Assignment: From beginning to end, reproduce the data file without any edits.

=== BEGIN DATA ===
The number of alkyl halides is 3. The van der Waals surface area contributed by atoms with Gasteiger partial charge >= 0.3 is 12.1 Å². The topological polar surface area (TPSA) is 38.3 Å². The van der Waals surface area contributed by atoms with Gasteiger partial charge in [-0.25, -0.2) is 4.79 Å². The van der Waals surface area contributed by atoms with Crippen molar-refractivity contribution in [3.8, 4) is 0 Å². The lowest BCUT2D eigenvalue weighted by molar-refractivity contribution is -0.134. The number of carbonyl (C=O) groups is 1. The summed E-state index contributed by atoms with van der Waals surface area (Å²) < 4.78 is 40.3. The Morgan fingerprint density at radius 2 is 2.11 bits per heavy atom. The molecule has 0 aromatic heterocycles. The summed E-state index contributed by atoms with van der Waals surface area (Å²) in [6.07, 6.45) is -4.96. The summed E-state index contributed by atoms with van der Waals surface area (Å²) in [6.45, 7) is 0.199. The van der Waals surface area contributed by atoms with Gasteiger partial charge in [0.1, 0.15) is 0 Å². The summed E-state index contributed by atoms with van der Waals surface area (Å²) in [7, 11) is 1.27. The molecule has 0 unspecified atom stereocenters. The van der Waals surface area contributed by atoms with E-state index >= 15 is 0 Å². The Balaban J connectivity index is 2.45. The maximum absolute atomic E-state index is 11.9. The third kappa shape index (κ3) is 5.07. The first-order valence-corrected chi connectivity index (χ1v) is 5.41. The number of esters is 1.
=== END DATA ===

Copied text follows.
The number of alkyl halides is 3. The van der Waals surface area contributed by atoms with Gasteiger partial charge >= 0.3 is 12.1 Å². The topological polar surface area (TPSA) is 38.3 Å². The van der Waals surface area contributed by atoms with Gasteiger partial charge in [-0.25, -0.2) is 4.79 Å². The van der Waals surface area contributed by atoms with Crippen molar-refractivity contribution in [3.8, 4) is 0 Å². The lowest BCUT2D eigenvalue weighted by molar-refractivity contribution is -0.134. The number of carbonyl (C=O) groups is 1. The summed E-state index contributed by atoms with van der Waals surface area (Å²) < 4.78 is 40.3. The Morgan fingerprint density at radius 2 is 2.11 bits per heavy atom. The molecule has 0 aromatic heterocycles. The summed E-state index contributed by atoms with van der Waals surface area (Å²) in [6.07, 6.45) is -4.96. The summed E-state index contributed by atoms with van der Waals surface area (Å²) in [6.45, 7) is 0.199. The van der Waals surface area contributed by atoms with Gasteiger partial charge in [0.1, 0.15) is 0 Å². The summed E-state index contributed by atoms with van der Waals surface area (Å²) in [7, 11) is 1.27. The molecule has 0 unspecified atom stereocenters. The van der Waals surface area contributed by atoms with E-state index >= 15 is 0 Å². The Balaban J connectivity index is 2.45. The maximum absolute atomic E-state index is 11.9. The third kappa shape index (κ3) is 5.07. The first-order valence-corrected chi connectivity index (χ1v) is 5.41. The number of esters is 1.